Just walking a few blocks outside of her community, it became "a very different country," Stein said, and if she was going to make her way in that world, she would have to leave behind her family, her home and her religion —essentially everything she had known. While she had a high school education and a rabbinical degree from a yeshiva — a Jewish school that focuses on traditional religious texts, including the Talmud, the Torah, and halacha — in upstate New York, Stein found herself lacking in what many would perceive as everyday knowledge in the outside world.
"Frankly, I would say, in some ways, at least in a cultural way, the transition out of the Hasidic community was harder than the transition in terms of gender," Stein said. "And I'm not saying this to say that the gender transition wasn't hard. I'm saying this to say how hard the religious transition was."
With help from Footsteps, a nonprofit group that assists people who wish to leave the Hasidic and Haredi Jewish communities by offering numerous resources and support, Stein was able to accomplish her goal, and later attend Columbia University to expand her education.
Stein said she will also engage with the audience during Thursday's presentation to explore methods that can help foster a more tolerant and broad-minded mentality, both within and outside the Jewish community, to address ways to support and raise awareness for trans rights and those leaving Ultra-Orthodoxy.
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"I think the same goes for every community, religious or not, (regarding) how to create a world, how to create a community, an environment that is what I call not just accepting, but celebrating of LGBTQ people as a whole, specifically for trans people," Stein said.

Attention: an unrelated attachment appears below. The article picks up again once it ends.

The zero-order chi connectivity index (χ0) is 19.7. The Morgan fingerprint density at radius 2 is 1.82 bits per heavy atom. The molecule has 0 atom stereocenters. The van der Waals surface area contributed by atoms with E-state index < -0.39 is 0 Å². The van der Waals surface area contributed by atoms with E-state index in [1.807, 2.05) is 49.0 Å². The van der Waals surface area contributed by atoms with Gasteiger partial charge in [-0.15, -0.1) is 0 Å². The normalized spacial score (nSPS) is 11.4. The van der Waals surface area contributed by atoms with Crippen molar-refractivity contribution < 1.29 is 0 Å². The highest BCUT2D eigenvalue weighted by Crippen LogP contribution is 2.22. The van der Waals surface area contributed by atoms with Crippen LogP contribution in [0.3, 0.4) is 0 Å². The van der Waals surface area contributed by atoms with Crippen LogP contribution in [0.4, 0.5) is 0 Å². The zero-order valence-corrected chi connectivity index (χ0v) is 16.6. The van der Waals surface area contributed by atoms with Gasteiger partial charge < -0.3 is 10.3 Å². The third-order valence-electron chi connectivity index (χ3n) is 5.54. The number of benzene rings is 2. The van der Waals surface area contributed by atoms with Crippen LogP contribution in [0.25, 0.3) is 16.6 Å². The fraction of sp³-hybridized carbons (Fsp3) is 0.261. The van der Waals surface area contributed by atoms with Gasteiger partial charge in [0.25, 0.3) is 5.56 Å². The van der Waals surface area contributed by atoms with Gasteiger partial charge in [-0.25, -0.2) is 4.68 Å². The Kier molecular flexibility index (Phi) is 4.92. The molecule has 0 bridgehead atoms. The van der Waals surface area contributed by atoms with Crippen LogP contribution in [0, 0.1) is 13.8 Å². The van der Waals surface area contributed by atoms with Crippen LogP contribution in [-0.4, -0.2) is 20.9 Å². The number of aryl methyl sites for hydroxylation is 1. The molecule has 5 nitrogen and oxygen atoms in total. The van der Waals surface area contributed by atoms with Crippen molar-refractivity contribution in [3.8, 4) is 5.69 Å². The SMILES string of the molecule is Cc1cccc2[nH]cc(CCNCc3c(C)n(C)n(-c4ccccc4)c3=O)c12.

Since her transition in 2015, Stein estimates that about 10 individuals from the Hasidic community have followed suit, a trek that was absolutely unheard of just a few years ago.
In 2019, Stein released her book "Becoming Eve: My Journey from Ultra-Orthodox Rabbi to Transgender Woman." She has since written and spoken about her life hundreds of times, co-founded Sacred Space, a project focused upon assisting women and non-binary people of all faith traditions, and continues to function in many capacities as a rabbi.
Nevertheless, there are still plenty of roadblocks and hurdles for those who share similar, or even completely different, stories to truly become who they really are. Segregation, prejudice, misconceptions and other issues still prevent many people from achieving that lofty goal.
But Stein continues to hope that with her writing and speaking engagements, more people — and not just those that share her background — will find inspiration in her story, and understand that there are others just like them out in the world.
"I know it's very like almost wishy-washy, or a very cheesy statement: 'know that you're not alone.' But at least for me, and I think many, many people, for millions of people around the world, the most important thing is to know that you're not alone," Stein said.
Those interested in listening to Stein's Zoom presentation can reach out to Jonathan Spinner of Congregation B'Nai Harim at firstname.lastname@example.org.